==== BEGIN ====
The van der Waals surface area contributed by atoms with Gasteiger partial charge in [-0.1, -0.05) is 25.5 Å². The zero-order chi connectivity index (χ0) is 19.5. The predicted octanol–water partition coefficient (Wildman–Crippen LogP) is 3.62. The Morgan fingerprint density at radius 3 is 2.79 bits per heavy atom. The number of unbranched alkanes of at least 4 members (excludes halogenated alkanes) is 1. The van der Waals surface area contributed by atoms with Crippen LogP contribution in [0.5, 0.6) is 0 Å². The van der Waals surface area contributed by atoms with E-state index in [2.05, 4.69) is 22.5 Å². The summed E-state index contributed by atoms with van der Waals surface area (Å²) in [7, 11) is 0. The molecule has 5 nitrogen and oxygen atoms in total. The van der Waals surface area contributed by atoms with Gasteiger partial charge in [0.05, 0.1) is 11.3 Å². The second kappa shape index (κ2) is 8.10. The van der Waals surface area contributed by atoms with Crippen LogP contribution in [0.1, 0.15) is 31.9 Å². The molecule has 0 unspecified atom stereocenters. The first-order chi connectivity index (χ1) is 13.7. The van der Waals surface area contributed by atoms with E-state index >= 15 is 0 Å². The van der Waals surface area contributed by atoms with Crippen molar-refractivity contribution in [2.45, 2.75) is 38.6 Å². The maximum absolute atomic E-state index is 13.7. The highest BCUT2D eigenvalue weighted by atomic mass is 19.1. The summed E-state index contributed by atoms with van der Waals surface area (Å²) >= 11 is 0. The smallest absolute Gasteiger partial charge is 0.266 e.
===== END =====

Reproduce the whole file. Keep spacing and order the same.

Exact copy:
The van der Waals surface area contributed by atoms with Gasteiger partial charge in [-0.1, -0.05) is 25.5 Å². The zero-order chi connectivity index (χ0) is 19.5. The predicted octanol–water partition coefficient (Wildman–Crippen LogP) is 3.62. The Morgan fingerprint density at radius 3 is 2.79 bits per heavy atom. The number of unbranched alkanes of at least 4 members (excludes halogenated alkanes) is 1. The van der Waals surface area contributed by atoms with Crippen LogP contribution in [0.5, 0.6) is 0 Å². The van der Waals surface area contributed by atoms with E-state index in [2.05, 4.69) is 22.5 Å². The summed E-state index contributed by atoms with van der Waals surface area (Å²) in [7, 11) is 0. The molecule has 5 nitrogen and oxygen atoms in total. The van der Waals surface area contributed by atoms with Gasteiger partial charge in [0.05, 0.1) is 11.3 Å². The second kappa shape index (κ2) is 8.10. The van der Waals surface area contributed by atoms with Crippen LogP contribution in [0.1, 0.15) is 31.9 Å². The molecule has 0 unspecified atom stereocenters. The first-order chi connectivity index (χ1) is 13.7. The van der Waals surface area contributed by atoms with E-state index >= 15 is 0 Å². The van der Waals surface area contributed by atoms with Crippen molar-refractivity contribution in [2.45, 2.75) is 38.6 Å². The maximum absolute atomic E-state index is 13.7. The highest BCUT2D eigenvalue weighted by atomic mass is 19.1. The summed E-state index contributed by atoms with van der Waals surface area (Å²) >= 11 is 0. The smallest absolute Gasteiger partial charge is 0.266 e.